Organic versus transgenic

Print edition : July 02, 2004

THE report of the Task Force on Application of Agricultural Biotechnology has brought to the fore a crucial issue: organic farming versus transgenic technology. The Task Force's suggestion of conserving "organic farming zones" while promoting transgenic technology has invited criticism from experts, who argue that the two forms of agriculture cannot coexist in the same locale, given the problem of cross pollination and lack of adequate mechanisms to segregate strictly seeds cultivated using organic methods and transgenic technology. Thus, the crucial question to be addressed is whether areas such as Darjeeling district in West Bengal (cultivating organic tea), Kodagu district in Karnataka (organic coffee) and Idukki district in Kerala (organic spices) should be declared organic farming zones and the use of transgenic technology should be prevented in those areas.

An organic cabbage plantation at a farm in Peermedu in Idukki district, Kerala.-K.K. MUSTAFAH

The global market for organic food is worth $37 billion and is growing. Ironically, the United States, considered a world leader in transgenic technology, is the largest importer of organic foods, followed by the European Union. The "organic craze" is spreading worldwide. The $14-billion global market for organic herbal plants and medicines is growing at 15-25 per cent a year and is likely to be worth a mammoth $5 trillion in 2050, according to the World Health Organisation. The global trade in processed herbal medicines and food supplements is estimated at $60 billion. Unfortunately, India has not yet benefited much from exporting organic foods or herbal medicines, despite its potential. India's export of organic food is worth hardly Rs.90 crores and its herbal medicine export fetches Rs.2,300 crores.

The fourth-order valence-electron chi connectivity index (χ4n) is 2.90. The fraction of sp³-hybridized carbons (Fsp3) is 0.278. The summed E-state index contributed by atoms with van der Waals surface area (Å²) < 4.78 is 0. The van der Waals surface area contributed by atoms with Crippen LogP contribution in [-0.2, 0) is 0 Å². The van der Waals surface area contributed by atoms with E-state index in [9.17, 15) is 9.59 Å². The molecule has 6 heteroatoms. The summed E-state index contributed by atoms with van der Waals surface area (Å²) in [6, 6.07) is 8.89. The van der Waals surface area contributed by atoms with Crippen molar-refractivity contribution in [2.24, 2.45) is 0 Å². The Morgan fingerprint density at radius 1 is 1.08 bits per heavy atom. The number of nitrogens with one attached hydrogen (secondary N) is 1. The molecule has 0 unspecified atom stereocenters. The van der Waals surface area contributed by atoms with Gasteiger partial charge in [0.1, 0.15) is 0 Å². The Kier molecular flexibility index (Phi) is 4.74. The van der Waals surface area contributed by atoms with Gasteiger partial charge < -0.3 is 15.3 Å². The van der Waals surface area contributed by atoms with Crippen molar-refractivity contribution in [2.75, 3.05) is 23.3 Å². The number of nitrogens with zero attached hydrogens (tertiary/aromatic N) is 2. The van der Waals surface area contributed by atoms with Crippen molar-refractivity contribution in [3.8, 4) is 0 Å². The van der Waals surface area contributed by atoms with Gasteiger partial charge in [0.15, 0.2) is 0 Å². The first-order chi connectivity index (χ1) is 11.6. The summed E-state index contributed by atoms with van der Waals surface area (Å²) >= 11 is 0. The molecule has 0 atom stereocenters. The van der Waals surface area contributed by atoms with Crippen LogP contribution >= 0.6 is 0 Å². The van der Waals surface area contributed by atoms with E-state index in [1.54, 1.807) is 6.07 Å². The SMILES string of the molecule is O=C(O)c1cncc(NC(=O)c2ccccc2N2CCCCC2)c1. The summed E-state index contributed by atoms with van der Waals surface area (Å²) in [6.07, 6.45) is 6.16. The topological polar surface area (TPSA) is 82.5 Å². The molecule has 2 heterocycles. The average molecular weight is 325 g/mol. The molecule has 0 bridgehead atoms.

India's organic farm produce - tea, coffee, spices, fruits, vegetables, cotton, rice, oilseeds, pulses and sugarcane - has already found markets in several countries. Though organic agriculture accounts for a negligible portion of the country's total farm produce, there is great demand for it in the international market. According to the Exim Bank, India accounts for one-third of the global organic tea production. India's share in the $150-million global organic coffee market is hardly 1 per cent; its share in the $3.2-million organic spices market is 3 per cent. India also exports some organic basmati rice to the E.U.

ORGANIC farming is a way of agriculture that preserves the ecosystem. It does not use harmful chemicals and fertilizers. Symbiotic life forms are cultured, ensuring weed and pest control and optimal soil biological activity, which maintains fertility.

By default, poor farmers practise organic farming in many parts of India. Although much of the country practises the traditional system of organic farming, the government has declared only 5,347 farms covering 37,050 hectares as organic. Uttaranchal, Sikkim, Nagaland and Meghalaya have declared themselves organic-farming States and Madhya Pradesh has declared 3,300 villages as being under organic farming. The total cultivated area in these States would aggregate to more than the official figure of 37,050 ha. Moreover, over 65 per cent of the cultivated area is rain-fed, where the use of chemical fertilizers and pesticides is negligible.